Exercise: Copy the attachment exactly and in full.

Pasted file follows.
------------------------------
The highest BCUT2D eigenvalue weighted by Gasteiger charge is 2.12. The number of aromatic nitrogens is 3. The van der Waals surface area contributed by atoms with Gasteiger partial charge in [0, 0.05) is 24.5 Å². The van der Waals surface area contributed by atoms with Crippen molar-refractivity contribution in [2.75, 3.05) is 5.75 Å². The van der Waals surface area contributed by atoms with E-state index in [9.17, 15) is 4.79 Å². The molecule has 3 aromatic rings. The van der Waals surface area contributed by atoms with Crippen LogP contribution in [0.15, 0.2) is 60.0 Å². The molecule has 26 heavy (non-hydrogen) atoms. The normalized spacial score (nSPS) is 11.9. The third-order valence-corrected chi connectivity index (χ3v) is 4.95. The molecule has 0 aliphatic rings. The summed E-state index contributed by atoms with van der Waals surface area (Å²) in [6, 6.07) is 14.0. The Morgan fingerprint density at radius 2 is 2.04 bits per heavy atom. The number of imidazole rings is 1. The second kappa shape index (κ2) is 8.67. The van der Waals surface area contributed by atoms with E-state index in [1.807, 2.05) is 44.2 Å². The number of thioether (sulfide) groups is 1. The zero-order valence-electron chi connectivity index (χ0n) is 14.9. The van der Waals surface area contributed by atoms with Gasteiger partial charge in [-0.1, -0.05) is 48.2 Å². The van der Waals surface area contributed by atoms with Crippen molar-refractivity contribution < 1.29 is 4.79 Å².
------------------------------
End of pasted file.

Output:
The highest BCUT2D eigenvalue weighted by Gasteiger charge is 2.12. The number of aromatic nitrogens is 3. The van der Waals surface area contributed by atoms with Gasteiger partial charge in [0, 0.05) is 24.5 Å². The van der Waals surface area contributed by atoms with Crippen molar-refractivity contribution in [2.75, 3.05) is 5.75 Å². The van der Waals surface area contributed by atoms with E-state index in [9.17, 15) is 4.79 Å². The molecule has 3 aromatic rings. The van der Waals surface area contributed by atoms with Crippen LogP contribution in [0.15, 0.2) is 60.0 Å². The molecule has 26 heavy (non-hydrogen) atoms. The normalized spacial score (nSPS) is 11.9. The third-order valence-corrected chi connectivity index (χ3v) is 4.95. The molecule has 0 aliphatic rings. The summed E-state index contributed by atoms with van der Waals surface area (Å²) in [6, 6.07) is 14.0. The Morgan fingerprint density at radius 2 is 2.04 bits per heavy atom. The number of imidazole rings is 1. The second kappa shape index (κ2) is 8.67. The van der Waals surface area contributed by atoms with E-state index in [1.807, 2.05) is 44.2 Å². The number of thioether (sulfide) groups is 1. The zero-order valence-electron chi connectivity index (χ0n) is 14.9. The van der Waals surface area contributed by atoms with Gasteiger partial charge in [-0.1, -0.05) is 48.2 Å². The van der Waals surface area contributed by atoms with Crippen molar-refractivity contribution < 1.29 is 4.79 Å².